If the conditions don't generate an El Nino pattern out of the warm Pacific, the trade winds from the east will predominate and push the growing storm over the source of fuel, very warm tropical Atlantic water. Without an El Nino, there is often no winds strong enough from the west to sheer the top off the storm and weaken it. With the major winds from the east and the center of the storm sucking up huge volumes of water, an updraft is created and the natural higher pressure to its outside pulls in the lighter winds from the west that the storm passes through. This results in a tightly packed mass with an open stove top center vent commonly known as the eye and a counter-clockwise circulation. The tighter the spin and the warmer the water, the stronger the storm. As it nears the Caribbean, however, the air gradients ahead of it will determine the continued course. If the north is blocked by a Bermuda high, it can't make the gradual turn to the north which the spinning globe will naturally produce. If there is no blockage, it will start turning north when the conditions are most conducive with pressure and fronts developing. When it turns early, heading close to the United States mainland and the Eastern Seaboard, this is when the geography, winds and currents of the Atlantic can make the Outer Banks a prime target.
Why? Because Cape Hatteras sticks out like a target and it is impacted by two dramatic and powerful currents, the Labrador Current which is moving south with cold water close to shore and the Gulf Stream, which is larger and broader, yet slower, moving out of the Gulf Stream and bringing much warmer water within twelve miles of the beach at the Cape where it collides with the Labrador, hence the creation of Diamond Shoals. That collision is impressive even in calm water, but when it is in the middle of a major storm it is awesome, waves spewing water high like a geyser in the ocean. Since the storms are fueled by warm water, it's almost like the storm has a life of it's own, choosing the warm water to follow if it can. Of, course, a major front or other factor can void that plan, but if you look at hurricane record charts, it's amazing how many storms heading up the East Coast follow very close to that track.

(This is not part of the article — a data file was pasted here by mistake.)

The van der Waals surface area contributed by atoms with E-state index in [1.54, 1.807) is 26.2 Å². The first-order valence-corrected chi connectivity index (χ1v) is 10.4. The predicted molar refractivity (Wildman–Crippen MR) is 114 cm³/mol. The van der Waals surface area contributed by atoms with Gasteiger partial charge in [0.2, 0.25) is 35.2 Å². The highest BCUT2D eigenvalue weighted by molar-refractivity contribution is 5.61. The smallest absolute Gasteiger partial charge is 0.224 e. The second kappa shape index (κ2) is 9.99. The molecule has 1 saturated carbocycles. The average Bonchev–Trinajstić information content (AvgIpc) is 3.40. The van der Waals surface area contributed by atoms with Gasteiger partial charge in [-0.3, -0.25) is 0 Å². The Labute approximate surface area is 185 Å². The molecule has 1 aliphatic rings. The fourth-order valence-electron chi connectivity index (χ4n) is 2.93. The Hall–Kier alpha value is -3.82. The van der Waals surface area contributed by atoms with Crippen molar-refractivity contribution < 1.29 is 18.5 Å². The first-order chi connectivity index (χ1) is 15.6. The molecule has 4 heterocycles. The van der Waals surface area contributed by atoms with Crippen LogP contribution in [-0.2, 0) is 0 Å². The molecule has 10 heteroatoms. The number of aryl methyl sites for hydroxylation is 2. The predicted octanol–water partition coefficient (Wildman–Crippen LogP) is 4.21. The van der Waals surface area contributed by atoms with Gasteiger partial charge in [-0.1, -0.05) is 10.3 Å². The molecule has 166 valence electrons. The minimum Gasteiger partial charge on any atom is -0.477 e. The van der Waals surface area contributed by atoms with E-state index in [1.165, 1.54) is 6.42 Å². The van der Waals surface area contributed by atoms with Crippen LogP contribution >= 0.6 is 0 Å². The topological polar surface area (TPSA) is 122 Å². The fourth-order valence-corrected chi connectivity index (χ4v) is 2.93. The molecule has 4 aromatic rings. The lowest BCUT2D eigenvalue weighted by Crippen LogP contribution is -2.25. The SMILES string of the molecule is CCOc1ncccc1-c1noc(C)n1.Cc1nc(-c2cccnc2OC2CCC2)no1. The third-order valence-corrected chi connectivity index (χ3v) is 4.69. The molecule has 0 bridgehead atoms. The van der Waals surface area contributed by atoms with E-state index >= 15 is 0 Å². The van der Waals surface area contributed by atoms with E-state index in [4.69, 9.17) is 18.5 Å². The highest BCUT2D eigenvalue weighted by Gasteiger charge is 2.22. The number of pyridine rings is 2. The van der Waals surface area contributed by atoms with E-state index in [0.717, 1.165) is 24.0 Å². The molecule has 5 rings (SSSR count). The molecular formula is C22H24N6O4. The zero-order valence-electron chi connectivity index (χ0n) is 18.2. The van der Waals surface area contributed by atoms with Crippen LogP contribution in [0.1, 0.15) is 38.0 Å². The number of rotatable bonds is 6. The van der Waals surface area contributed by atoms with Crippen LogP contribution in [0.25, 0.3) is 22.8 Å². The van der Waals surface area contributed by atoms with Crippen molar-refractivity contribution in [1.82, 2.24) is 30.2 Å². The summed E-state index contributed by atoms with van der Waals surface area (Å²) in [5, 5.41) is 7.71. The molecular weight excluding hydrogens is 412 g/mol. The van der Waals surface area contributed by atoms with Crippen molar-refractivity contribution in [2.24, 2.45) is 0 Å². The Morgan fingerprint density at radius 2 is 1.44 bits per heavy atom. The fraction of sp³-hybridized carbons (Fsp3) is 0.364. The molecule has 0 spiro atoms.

So, what is my message here? Well, quite simply its this. If you plan to vacation on the Outer Banks in August, September or even early October, be aware that your chosen time is the most likely time frame for an Outer Banks hurricane hit. Now, that doesn't happen every year, but it is a not an unusual occurrence either and it should be recognized. Also realize that if you have to leave early, most establishments don't give refunds and even if you plan to come back the following day when the storm passes, it's likely you won't be allowed to. When the all clear to return is given, first responders and year round residents get first choice and often for them it can just be to check on things and save what they can, depending on the seriousness of the event. Just be advised so that you aren't disappointed.
As for me, I like later fall, late October or November and the spring. But even then, a massive nor'easter can blow in without much notice as well. I guess it just means when you choose to visit a beach that's right out there looking like it wants a fight, sometimes it gets one from Mother Nature. I hope the information is worthwhile and I'll pray that we escape major hurricanes again this year across the East.